Photoshop: Groups, Masks, and Adjustment Layers

Complex illustrations tend to produce complex and messy PSD files.  Properly managing your layers in Photoshop can lead to better efficiency and a more editable file.

The problem with PSD files is that they can quickly get out of hand. Being careless about naming files or not properly grouping them may save a little time in the beginning. However, once you are several hours into Photoshop, the time wasted trying to find the right layers or make changes far exceeds the time saved at the beginning.

This illustration presents an example of grouping layers. Obviously, the specific groups change from illustration to illustration depending on the type of image.

Groups, Masks, and Adjustment Layers


Groups are folders in the layers palette that contain one or more layers. This is key to a clean Photoshop file. Groups allow you to collapse many layers down to a single line allowing you to navigate between several hundred layers quickly. Another advantage is that you can apply masks to groups which is very useful for editing.

A group can be created by clicking the folder icon at the bottom of the layers palette. You can drag the Layers into the folder one at a time or several at a time.


Masks are essential for nondestructive editing. The idea is to edit the illustration in a way where changes can be reversed later on.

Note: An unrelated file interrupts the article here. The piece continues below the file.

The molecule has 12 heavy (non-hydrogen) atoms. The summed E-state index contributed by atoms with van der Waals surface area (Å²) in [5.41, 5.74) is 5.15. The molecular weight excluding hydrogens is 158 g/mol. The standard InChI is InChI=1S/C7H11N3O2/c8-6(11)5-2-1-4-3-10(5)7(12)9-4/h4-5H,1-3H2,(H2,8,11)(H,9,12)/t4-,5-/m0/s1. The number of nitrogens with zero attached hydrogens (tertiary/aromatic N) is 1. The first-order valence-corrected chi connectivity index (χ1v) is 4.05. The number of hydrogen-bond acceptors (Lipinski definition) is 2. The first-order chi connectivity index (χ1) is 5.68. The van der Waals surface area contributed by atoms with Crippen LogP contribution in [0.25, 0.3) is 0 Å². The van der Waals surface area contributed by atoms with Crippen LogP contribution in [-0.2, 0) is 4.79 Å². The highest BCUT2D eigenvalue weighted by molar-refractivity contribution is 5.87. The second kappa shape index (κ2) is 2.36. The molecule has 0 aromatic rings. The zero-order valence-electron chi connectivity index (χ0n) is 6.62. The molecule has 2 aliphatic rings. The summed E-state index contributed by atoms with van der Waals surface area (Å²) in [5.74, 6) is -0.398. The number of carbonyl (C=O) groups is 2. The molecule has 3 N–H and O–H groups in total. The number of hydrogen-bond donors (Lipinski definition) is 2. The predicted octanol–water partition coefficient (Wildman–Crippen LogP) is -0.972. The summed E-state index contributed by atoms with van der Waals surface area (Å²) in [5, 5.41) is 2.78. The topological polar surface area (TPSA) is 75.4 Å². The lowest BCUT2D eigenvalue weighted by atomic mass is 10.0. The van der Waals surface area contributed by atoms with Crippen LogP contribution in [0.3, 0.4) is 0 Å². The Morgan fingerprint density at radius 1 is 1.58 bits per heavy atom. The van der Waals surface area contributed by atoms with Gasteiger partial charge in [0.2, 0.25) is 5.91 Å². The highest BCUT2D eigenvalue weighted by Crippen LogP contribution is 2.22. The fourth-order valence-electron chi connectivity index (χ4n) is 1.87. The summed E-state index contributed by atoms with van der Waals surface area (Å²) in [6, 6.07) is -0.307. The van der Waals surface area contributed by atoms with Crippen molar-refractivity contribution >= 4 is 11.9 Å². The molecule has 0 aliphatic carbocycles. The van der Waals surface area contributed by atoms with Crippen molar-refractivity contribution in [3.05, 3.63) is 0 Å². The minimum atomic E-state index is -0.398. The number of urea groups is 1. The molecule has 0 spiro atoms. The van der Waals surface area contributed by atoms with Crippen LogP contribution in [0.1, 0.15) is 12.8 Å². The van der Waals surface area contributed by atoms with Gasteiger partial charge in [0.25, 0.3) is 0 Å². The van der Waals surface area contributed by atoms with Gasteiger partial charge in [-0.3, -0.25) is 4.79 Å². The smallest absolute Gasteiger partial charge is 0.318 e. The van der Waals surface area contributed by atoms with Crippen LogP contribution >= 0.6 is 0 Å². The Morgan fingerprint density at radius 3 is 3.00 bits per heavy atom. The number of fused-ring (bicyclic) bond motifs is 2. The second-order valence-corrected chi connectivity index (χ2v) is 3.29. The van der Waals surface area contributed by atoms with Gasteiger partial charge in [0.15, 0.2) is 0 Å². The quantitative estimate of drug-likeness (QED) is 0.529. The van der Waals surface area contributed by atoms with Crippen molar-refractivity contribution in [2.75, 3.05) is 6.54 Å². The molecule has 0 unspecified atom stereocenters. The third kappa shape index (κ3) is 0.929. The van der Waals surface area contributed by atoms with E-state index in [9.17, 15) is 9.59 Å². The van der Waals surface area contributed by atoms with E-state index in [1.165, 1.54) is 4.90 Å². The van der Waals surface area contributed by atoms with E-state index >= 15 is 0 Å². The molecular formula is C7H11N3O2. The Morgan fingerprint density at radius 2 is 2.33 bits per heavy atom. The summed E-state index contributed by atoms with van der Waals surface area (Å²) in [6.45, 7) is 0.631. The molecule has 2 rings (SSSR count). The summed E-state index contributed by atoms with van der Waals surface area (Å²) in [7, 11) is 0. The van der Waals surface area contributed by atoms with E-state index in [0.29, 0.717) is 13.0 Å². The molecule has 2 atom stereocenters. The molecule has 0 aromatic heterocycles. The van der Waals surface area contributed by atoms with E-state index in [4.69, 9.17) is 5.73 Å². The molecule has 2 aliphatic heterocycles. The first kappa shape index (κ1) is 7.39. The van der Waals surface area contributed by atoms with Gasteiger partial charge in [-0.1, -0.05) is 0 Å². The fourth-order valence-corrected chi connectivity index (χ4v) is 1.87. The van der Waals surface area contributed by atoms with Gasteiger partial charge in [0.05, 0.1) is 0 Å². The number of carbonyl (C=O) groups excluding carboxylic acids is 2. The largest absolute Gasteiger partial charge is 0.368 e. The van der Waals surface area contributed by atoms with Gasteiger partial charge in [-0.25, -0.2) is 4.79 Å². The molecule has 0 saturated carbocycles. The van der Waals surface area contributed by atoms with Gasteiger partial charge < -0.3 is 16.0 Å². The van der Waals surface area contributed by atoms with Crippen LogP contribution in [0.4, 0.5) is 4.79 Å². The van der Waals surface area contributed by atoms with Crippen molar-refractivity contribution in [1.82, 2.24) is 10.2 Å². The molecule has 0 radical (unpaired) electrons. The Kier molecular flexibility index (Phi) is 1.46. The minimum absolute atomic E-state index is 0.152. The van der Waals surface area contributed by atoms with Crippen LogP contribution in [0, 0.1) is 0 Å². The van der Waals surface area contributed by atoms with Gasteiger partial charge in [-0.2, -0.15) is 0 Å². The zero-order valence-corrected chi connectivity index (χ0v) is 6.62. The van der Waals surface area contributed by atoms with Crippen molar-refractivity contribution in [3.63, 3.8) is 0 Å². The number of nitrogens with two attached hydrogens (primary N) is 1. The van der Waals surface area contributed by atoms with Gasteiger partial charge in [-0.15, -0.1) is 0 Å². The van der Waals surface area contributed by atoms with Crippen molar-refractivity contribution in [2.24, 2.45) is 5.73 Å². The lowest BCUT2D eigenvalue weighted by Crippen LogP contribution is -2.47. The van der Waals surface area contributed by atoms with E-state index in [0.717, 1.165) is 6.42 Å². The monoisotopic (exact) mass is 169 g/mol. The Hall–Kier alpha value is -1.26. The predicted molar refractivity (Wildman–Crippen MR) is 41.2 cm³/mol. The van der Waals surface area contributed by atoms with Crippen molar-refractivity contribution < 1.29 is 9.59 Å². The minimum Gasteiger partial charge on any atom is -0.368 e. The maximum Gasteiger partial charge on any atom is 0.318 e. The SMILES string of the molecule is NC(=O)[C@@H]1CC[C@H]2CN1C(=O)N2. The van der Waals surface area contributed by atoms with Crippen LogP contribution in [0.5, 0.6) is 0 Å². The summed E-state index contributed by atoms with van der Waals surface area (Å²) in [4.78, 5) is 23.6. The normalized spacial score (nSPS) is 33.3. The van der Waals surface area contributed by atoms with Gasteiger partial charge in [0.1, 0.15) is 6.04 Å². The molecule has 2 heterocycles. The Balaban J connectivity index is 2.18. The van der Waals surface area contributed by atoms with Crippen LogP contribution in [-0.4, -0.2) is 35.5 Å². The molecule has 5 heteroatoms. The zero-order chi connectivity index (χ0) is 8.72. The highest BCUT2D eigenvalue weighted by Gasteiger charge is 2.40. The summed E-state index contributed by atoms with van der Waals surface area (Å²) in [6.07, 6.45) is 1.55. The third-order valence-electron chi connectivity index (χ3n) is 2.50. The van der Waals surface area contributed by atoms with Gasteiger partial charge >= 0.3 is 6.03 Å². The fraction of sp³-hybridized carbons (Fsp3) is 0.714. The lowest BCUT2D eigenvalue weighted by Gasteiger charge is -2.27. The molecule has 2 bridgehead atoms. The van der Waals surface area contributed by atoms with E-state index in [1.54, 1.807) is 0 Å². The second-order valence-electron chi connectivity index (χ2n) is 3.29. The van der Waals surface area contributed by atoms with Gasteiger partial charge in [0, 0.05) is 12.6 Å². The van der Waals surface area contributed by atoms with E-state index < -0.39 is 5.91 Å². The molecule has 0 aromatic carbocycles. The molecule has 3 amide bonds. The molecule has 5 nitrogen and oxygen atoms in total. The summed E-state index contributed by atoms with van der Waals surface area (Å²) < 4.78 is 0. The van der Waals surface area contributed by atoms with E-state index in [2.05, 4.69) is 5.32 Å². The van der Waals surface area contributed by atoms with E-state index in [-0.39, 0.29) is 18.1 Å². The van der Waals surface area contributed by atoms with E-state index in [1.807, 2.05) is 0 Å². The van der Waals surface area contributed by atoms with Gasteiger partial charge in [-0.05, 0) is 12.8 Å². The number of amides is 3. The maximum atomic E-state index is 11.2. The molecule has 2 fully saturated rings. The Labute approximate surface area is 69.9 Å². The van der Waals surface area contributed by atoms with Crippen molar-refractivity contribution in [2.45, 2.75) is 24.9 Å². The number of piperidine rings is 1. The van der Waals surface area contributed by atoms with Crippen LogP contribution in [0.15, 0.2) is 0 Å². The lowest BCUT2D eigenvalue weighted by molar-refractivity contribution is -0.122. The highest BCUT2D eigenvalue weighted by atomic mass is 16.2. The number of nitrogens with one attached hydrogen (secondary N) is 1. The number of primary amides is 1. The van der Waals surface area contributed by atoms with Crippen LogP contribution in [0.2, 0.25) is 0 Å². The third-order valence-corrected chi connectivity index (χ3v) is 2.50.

Masking is great when it comes to cutting out backgrounds or removing parts of the layers. Masks are exactly as they sound allowing you to mask or hide parts of the layer similar to erasing. The difference being the mask can be removed later to bring back the area of the layer that was erased.

Adjustment Layers

Adjustment layers act like real layers allowing one to adjust the strength through opacity or even apply a mask to the adjustment. Similar to masks, adjustment layers are nondestructive and allow you to adjust things like levels, contrast, hue, etc. to several layers at once and also reverse the adjustment at any time later on.

Organizing the Layers

Above is a screenshot of the layers palette for this illustration. You will quickly notice that everything is grouped. Having everything grouped allows me to collapse all layers and move around the palette more easily.